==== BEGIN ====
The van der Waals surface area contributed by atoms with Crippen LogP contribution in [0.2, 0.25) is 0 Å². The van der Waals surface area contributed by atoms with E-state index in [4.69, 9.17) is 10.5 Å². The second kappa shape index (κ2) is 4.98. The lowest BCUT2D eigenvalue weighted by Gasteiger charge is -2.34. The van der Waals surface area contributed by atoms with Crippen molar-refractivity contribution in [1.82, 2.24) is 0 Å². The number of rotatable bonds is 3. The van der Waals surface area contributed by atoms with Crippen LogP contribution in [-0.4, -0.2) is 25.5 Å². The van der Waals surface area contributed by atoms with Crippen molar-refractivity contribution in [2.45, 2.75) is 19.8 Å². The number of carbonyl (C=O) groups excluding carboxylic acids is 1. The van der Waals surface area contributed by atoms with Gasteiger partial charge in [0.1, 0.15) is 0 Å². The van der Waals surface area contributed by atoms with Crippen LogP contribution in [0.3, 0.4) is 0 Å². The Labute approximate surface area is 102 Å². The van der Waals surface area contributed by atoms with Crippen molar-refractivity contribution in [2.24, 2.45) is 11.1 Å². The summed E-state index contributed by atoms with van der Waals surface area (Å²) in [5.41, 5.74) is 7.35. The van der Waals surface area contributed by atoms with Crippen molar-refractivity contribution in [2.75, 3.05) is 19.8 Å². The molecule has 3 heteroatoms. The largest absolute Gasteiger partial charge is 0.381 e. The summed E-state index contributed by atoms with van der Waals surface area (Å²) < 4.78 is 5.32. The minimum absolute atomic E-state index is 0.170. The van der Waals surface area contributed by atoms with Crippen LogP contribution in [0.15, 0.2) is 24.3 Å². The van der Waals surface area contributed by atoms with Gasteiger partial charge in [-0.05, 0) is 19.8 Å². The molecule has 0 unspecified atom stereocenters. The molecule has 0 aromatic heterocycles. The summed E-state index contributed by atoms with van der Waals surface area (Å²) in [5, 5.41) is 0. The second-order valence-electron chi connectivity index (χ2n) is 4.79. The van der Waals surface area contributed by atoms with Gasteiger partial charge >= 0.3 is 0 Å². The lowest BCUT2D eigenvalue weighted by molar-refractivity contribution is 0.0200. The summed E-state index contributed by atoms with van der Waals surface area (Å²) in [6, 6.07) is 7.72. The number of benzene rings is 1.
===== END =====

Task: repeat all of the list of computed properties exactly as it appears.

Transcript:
The van der Waals surface area contributed by atoms with Crippen LogP contribution in [0.2, 0.25) is 0 Å². The van der Waals surface area contributed by atoms with E-state index in [4.69, 9.17) is 10.5 Å². The second kappa shape index (κ2) is 4.98. The lowest BCUT2D eigenvalue weighted by Gasteiger charge is -2.34. The van der Waals surface area contributed by atoms with Crippen molar-refractivity contribution in [1.82, 2.24) is 0 Å². The number of rotatable bonds is 3. The van der Waals surface area contributed by atoms with Crippen LogP contribution in [-0.4, -0.2) is 25.5 Å². The van der Waals surface area contributed by atoms with Crippen molar-refractivity contribution in [2.45, 2.75) is 19.8 Å². The number of carbonyl (C=O) groups excluding carboxylic acids is 1. The van der Waals surface area contributed by atoms with Gasteiger partial charge in [0.1, 0.15) is 0 Å². The van der Waals surface area contributed by atoms with Crippen LogP contribution in [0.3, 0.4) is 0 Å². The Labute approximate surface area is 102 Å². The van der Waals surface area contributed by atoms with Crippen molar-refractivity contribution in [2.24, 2.45) is 11.1 Å². The summed E-state index contributed by atoms with van der Waals surface area (Å²) in [5.41, 5.74) is 7.35. The van der Waals surface area contributed by atoms with Crippen molar-refractivity contribution in [2.75, 3.05) is 19.8 Å². The molecule has 3 heteroatoms. The largest absolute Gasteiger partial charge is 0.381 e. The summed E-state index contributed by atoms with van der Waals surface area (Å²) < 4.78 is 5.32. The minimum absolute atomic E-state index is 0.170. The van der Waals surface area contributed by atoms with Crippen LogP contribution in [0.15, 0.2) is 24.3 Å². The van der Waals surface area contributed by atoms with Gasteiger partial charge in [-0.05, 0) is 19.8 Å². The molecule has 0 unspecified atom stereocenters. The molecule has 0 aromatic heterocycles. The summed E-state index contributed by atoms with van der Waals surface area (Å²) in [5, 5.41) is 0. The second-order valence-electron chi connectivity index (χ2n) is 4.79. The van der Waals surface area contributed by atoms with Gasteiger partial charge >= 0.3 is 0 Å². The lowest BCUT2D eigenvalue weighted by molar-refractivity contribution is 0.0200. The summed E-state index contributed by atoms with van der Waals surface area (Å²) in [6, 6.07) is 7.72. The number of benzene rings is 1.